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Governors of Connecticut, New York, and Washington Ban Travel to Indiana

Governors of Connecticut, New York, and Washington Ban Travel to Indiana


Governors Malloy, Inslee, and Cuomo will not tolerate discrimination.

The governors of Connecticut, New York, and Washington are sending a strong message to Indiana and other states that pass anti-LGBT legislation.

Gov. Dannel Malloy of Connecticut signed an executive order Monday that prohibits state-funded travel to the Midwestern state or any others that approve so-called religious freedom acts. Washington Gov. Jay Inslee also joined the boycott.

"We cannot sit idly by and do nothing while laws are enacted that will turn back the clock," Malloy said in a statement. "We need to keep moving forward and stand up against forces that seek to roll back progress. I'm sending a clear message with this executive order: Discrimination can't and won't be tolerated by the State of Connecticut."

"I find Indiana's new law disturbing, particularly at a time when more and more states and people in America are embracing civil rights for everyone," Inslee said. "Washington will join other states and cities in opposing this law and I will impose an administration-wide ban on state funded travel to Indiana."

Andrew Cuomo, the governor of New York, followed suit on Tuesday. Like Malloy, he is barring any "publicly funded travel that is not essential to the enforcement of state law or public health and safety."

"New York State has been, and will continue to be, a leader in ensuring that all LGBT persons enjoy full and equal civil rights," Cuomo said in a statement. "With this action, we stand by our LBGT family members, friends and colleagues to ensure that their rights are respected."

Last week Indiana Gov. Mike Pence signed into law Senate Bill 101, also known as the Religious Freedom Restoration Act. Called a "license to discriminate" by activists, the law empowers individuals and businesses to refuse service to LGBT people -- or anyone else who allegedly offends a citizen's sincerely held religious belief.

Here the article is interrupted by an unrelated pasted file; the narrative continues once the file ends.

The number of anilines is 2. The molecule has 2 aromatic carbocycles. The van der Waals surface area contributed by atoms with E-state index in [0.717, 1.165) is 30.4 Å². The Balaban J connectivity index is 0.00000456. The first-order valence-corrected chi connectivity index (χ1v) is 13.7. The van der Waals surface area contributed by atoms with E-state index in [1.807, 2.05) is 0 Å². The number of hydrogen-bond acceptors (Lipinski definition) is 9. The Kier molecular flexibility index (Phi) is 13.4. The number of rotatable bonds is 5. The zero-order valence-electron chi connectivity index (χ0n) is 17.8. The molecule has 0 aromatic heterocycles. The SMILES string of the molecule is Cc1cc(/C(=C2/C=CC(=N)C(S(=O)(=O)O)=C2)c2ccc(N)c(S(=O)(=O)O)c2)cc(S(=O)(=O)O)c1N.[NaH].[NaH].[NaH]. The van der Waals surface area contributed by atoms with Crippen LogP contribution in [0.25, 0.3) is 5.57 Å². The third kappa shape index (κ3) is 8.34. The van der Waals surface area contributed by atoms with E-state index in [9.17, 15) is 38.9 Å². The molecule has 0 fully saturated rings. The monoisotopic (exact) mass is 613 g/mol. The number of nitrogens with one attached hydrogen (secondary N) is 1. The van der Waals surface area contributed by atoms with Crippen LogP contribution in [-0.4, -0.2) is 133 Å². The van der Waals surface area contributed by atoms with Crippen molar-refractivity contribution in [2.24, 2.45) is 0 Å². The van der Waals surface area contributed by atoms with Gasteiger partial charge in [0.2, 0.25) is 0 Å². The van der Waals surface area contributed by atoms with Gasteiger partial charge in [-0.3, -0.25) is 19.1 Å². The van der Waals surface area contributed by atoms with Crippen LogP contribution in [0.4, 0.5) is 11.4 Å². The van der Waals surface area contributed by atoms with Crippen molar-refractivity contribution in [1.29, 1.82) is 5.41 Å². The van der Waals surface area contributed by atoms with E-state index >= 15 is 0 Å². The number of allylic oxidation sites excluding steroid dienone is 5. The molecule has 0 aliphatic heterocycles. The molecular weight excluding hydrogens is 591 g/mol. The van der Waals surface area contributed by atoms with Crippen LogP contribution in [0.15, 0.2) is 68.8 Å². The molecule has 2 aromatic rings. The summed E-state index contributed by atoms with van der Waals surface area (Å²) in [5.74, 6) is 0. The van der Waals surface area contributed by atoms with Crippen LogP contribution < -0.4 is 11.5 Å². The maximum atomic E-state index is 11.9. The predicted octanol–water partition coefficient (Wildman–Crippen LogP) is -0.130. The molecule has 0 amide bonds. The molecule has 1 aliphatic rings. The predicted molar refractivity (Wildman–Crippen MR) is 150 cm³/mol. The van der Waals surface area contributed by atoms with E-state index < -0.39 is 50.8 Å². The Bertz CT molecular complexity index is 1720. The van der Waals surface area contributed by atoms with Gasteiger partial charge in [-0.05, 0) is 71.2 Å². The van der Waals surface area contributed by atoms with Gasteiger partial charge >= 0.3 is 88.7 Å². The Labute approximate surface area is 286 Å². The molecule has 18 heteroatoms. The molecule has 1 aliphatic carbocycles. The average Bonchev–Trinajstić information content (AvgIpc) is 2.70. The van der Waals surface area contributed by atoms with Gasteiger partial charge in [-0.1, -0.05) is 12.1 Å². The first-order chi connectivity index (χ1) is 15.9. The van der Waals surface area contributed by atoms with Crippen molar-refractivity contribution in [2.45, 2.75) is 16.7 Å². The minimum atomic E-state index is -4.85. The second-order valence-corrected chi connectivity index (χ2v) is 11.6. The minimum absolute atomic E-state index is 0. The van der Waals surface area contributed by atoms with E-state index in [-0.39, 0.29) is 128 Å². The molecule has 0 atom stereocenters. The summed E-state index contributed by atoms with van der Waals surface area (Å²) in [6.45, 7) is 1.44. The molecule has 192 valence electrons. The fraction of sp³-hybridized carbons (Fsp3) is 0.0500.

In an interview with MSNBC's Morning Joe, Malloy spoke frankly about his executive order and his assessment of the Indiana governor, whom he called a "bigot" who has "done stupid things" like "signing this law."

"When you see a bigot, you have to call them on it," he said.

Many public figures and organizations have decried Pence's signing of the controversial bill, with many calling for a boycott. Among them is the American Federation of State, County, and Municipal Employees, which according to Talking Points Memo made the decision to move its 2015 National Women's Conference as a result of the law.

"This un-American law allowing businesses to refuse service to gay and lesbian customers sets Indiana and our nation back decades in the struggle for civil rights," said AFSCME president Lee Saunders. "It is an embarrassment and cannot be tolerated. The 1.6 million members of AFSCME cannot in good conscience make such a sizable financial investment in Indiana knowing that women and men in that state are deliberately being targeted for discrimination."

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